MSNBC, Maddow, Schultz go all-out on Wisconsin recall election - I loved it, I hated it

Ed Schultz

If you weren't watching MSNBC Tuesday night, you missed not only a great night of American politics, but also a glimpse of some of the forces that will shape the big war of 2012 that's heating up.

First of all, thanks and much praise to MSNBC for putting so many resources into covering the effort by Wisconsin Democrats to take back the state senate through a recall vote of six Republican senators. The effort was a long shot given that one of the districts in which the recall took place had been GOP for over a 100 years. But it almost worked.

The Democrats needed to win three of the Republican seats, and they only won two. That means the GOP still has a 17 to 16 advantage in the senate. And that means freshman GOP Gov. Scott Walker can continue to have his way.

But what a battle. It was not decided until the early morning hours Wednesday, and even now, there are calls for an investigation of the vote count in Waukesha County (just west of Milwaukee), which for the second key election in a row came in late with votes that swung the election to the GOP.

None of these vote totals are yet official. And I suspect those votes in Waukesha County will be challenged.

Sitting here in Baltimore, I have no way of knowing what the deal was in Waukesha County. But I hope the Pulitzer-Prize-winning Milwaukee Journal-Sentinel, where I once worked, will set its investigative sights on a review of the vote counting there -- if it looks questionable.

If it is suspicious, I also hope TV will put some resources in examining Waukesha's vote counting apparatus as well.

Heck, if Keith Olbermann wants to go beyond dressing up and play acting at being Edward R. Murrow, and actually doing some of the journalism Murrow might have done, maybe he could direct some of Current TV's magazine journalism resources to a look at how the votes were tallied. His boss, Al Gore, certainly knows a thing or two about contested vote counts.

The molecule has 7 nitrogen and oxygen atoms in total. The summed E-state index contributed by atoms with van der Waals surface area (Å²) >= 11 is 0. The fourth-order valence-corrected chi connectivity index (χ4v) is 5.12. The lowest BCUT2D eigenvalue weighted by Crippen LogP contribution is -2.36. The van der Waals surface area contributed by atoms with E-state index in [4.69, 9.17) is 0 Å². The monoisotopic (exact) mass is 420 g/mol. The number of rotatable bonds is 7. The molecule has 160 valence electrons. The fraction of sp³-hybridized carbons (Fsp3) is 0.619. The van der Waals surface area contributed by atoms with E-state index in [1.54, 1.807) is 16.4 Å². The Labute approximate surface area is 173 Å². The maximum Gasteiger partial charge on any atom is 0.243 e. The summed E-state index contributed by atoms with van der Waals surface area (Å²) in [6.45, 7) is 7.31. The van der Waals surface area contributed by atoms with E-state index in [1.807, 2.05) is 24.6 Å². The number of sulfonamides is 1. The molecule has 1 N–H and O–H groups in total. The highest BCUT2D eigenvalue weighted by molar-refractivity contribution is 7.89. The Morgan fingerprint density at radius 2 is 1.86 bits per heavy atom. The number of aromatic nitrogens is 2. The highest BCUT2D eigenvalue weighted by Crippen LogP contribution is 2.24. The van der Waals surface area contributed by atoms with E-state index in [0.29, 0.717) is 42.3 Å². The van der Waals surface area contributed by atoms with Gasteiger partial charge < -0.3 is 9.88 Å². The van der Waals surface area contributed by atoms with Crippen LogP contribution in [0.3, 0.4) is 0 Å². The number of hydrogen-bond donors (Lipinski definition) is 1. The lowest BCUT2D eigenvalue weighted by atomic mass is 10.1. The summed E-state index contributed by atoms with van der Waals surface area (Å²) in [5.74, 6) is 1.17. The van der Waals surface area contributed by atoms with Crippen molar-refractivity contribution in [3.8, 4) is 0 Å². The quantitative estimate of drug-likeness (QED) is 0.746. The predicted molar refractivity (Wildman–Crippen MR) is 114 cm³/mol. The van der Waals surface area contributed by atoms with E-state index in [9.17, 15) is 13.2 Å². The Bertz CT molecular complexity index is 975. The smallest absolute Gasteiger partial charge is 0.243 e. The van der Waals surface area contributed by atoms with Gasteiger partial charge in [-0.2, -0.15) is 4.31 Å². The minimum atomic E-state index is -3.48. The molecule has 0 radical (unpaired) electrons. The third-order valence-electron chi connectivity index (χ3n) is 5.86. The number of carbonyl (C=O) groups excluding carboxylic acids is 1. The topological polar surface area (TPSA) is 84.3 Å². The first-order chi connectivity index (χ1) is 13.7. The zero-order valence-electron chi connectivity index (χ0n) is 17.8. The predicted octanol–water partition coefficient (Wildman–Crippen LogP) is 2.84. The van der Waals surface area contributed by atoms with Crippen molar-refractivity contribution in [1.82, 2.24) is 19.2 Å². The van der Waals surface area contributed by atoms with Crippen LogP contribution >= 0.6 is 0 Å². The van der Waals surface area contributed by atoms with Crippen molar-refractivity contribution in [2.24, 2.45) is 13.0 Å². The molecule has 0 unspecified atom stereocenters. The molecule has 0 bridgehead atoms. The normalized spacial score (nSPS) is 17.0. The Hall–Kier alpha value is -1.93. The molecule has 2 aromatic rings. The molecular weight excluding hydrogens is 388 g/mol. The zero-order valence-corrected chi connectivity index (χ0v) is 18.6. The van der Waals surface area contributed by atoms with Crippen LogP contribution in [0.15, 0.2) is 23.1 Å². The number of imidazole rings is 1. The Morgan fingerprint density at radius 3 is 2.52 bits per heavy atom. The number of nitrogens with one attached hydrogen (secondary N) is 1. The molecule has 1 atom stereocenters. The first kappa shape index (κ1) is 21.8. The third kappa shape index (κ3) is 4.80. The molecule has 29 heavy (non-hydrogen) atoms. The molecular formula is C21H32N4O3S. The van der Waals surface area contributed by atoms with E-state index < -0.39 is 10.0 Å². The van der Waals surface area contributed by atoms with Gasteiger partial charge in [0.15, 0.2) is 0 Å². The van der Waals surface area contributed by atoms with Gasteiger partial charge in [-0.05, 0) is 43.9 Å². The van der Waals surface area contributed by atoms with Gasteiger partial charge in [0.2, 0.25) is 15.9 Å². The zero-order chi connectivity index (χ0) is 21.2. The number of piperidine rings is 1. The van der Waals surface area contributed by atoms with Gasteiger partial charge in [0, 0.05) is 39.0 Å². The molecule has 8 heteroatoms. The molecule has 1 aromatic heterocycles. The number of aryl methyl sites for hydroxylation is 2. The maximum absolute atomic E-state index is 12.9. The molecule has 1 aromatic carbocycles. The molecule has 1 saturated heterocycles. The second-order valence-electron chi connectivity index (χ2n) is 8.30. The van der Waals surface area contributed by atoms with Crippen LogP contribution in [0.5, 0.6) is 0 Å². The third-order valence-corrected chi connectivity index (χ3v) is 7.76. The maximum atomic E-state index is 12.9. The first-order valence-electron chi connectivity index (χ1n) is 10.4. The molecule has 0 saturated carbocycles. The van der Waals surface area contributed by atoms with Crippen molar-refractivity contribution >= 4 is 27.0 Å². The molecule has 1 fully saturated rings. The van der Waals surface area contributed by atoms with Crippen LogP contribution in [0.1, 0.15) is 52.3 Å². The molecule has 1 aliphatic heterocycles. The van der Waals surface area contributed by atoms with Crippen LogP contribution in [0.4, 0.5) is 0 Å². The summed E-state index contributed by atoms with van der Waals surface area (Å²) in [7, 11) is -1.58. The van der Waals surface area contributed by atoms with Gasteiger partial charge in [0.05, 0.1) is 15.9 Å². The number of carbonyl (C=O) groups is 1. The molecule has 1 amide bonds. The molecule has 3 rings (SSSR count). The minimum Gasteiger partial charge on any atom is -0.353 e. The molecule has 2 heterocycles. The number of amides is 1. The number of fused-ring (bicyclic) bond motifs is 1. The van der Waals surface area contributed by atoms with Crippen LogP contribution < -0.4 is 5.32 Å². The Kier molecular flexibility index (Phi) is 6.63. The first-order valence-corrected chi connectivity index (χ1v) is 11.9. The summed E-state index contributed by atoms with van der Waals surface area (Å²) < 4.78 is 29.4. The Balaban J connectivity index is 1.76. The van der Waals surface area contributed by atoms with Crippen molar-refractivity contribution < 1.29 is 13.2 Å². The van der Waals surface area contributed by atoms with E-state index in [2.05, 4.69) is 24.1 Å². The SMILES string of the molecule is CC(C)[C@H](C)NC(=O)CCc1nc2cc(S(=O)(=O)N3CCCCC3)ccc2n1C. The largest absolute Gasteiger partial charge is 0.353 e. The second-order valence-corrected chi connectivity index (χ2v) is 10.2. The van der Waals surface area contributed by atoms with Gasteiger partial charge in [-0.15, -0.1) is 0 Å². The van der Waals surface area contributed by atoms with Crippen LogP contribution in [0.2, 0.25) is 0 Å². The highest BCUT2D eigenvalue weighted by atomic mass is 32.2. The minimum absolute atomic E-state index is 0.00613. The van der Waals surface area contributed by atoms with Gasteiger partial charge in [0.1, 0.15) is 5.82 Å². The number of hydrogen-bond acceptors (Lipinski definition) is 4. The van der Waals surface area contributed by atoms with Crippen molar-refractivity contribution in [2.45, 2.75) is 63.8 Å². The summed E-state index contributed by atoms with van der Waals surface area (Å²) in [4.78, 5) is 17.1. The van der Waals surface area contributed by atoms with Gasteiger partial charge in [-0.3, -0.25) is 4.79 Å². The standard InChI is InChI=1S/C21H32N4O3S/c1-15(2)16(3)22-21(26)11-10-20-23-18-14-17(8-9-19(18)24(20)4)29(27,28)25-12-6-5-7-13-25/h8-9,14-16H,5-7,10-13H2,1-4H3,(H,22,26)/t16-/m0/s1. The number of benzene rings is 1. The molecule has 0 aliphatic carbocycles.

But kudos to MSNBC and Maddow and Schultz, who I have often criticized. This was Schultz's story, not Maddow's, but she was all over it Tuesday night bringing context, history and savvy analysis to the story during her 9 o'clock hour. She is not a journalist, but this was Maddow at her best as a political analyst.

She provided an excellent set-up for Schultz's show from Madison, which followed at 10.

I do have complaints -- big complaints -- about MSNBC's coverage.

When you are as ideologically rigid as MSNBC was Tuesday, the story becomes a one-dimensional grind and you miss so much of the rich tapestry that is American political life.

By the time I went to bed, I thought I would scream if I heard John Nichols, of The Nation, one more time offering the same two or three notes of analysis. Where were all the University of Wisconsin political science analysts? And what about folks from the Journal-Sentinel or other down-the-middle Wisconsin newspapers?

I could go on with the sins of ideologically-biased coverage. But you know what? MSNBC was the only channel that committed to bringing me every update and vote swing with live, on-the-ground coverage, and for that I am grateful -- as a viewer and a citizen.







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